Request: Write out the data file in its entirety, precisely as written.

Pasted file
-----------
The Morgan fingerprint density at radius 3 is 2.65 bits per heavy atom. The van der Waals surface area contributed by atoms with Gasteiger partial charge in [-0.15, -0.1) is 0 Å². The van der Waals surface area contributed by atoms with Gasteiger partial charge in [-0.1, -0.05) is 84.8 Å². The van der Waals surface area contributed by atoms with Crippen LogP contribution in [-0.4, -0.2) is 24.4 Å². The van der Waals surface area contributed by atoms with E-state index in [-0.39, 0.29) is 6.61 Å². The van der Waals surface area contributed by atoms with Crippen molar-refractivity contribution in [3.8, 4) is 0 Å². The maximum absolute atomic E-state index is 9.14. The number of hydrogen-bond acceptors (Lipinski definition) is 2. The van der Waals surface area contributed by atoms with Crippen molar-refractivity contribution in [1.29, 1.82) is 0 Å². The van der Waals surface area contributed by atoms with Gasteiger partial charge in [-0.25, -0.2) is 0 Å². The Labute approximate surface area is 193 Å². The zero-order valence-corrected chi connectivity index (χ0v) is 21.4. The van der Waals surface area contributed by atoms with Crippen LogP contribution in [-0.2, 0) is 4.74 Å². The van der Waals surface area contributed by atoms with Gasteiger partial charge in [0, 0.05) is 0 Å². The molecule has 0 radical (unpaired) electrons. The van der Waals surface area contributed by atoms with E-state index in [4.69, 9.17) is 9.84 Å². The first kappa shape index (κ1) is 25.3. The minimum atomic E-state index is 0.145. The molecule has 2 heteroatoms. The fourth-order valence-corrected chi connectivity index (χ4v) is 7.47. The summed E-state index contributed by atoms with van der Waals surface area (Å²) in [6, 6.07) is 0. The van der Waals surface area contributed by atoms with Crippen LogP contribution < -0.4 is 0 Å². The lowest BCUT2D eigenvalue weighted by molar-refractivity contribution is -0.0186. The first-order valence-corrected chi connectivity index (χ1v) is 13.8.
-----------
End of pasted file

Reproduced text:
The Morgan fingerprint density at radius 3 is 2.65 bits per heavy atom. The van der Waals surface area contributed by atoms with Gasteiger partial charge in [-0.15, -0.1) is 0 Å². The van der Waals surface area contributed by atoms with Gasteiger partial charge in [-0.1, -0.05) is 84.8 Å². The van der Waals surface area contributed by atoms with Crippen LogP contribution in [-0.4, -0.2) is 24.4 Å². The van der Waals surface area contributed by atoms with E-state index in [-0.39, 0.29) is 6.61 Å². The van der Waals surface area contributed by atoms with Crippen molar-refractivity contribution in [3.8, 4) is 0 Å². The maximum absolute atomic E-state index is 9.14. The number of hydrogen-bond acceptors (Lipinski definition) is 2. The van der Waals surface area contributed by atoms with Crippen molar-refractivity contribution in [1.29, 1.82) is 0 Å². The van der Waals surface area contributed by atoms with Gasteiger partial charge in [-0.25, -0.2) is 0 Å². The Labute approximate surface area is 193 Å². The zero-order valence-corrected chi connectivity index (χ0v) is 21.4. The van der Waals surface area contributed by atoms with Crippen LogP contribution in [-0.2, 0) is 4.74 Å². The van der Waals surface area contributed by atoms with Gasteiger partial charge in [0, 0.05) is 0 Å². The molecule has 0 radical (unpaired) electrons. The van der Waals surface area contributed by atoms with E-state index in [4.69, 9.17) is 9.84 Å². The first kappa shape index (κ1) is 25.3. The minimum atomic E-state index is 0.145. The molecule has 2 heteroatoms. The fourth-order valence-corrected chi connectivity index (χ4v) is 7.47. The summed E-state index contributed by atoms with van der Waals surface area (Å²) in [6, 6.07) is 0. The van der Waals surface area contributed by atoms with Crippen LogP contribution < -0.4 is 0 Å². The lowest BCUT2D eigenvalue weighted by molar-refractivity contribution is -0.0186. The first-order valence-corrected chi connectivity index (χ1v) is 13.8.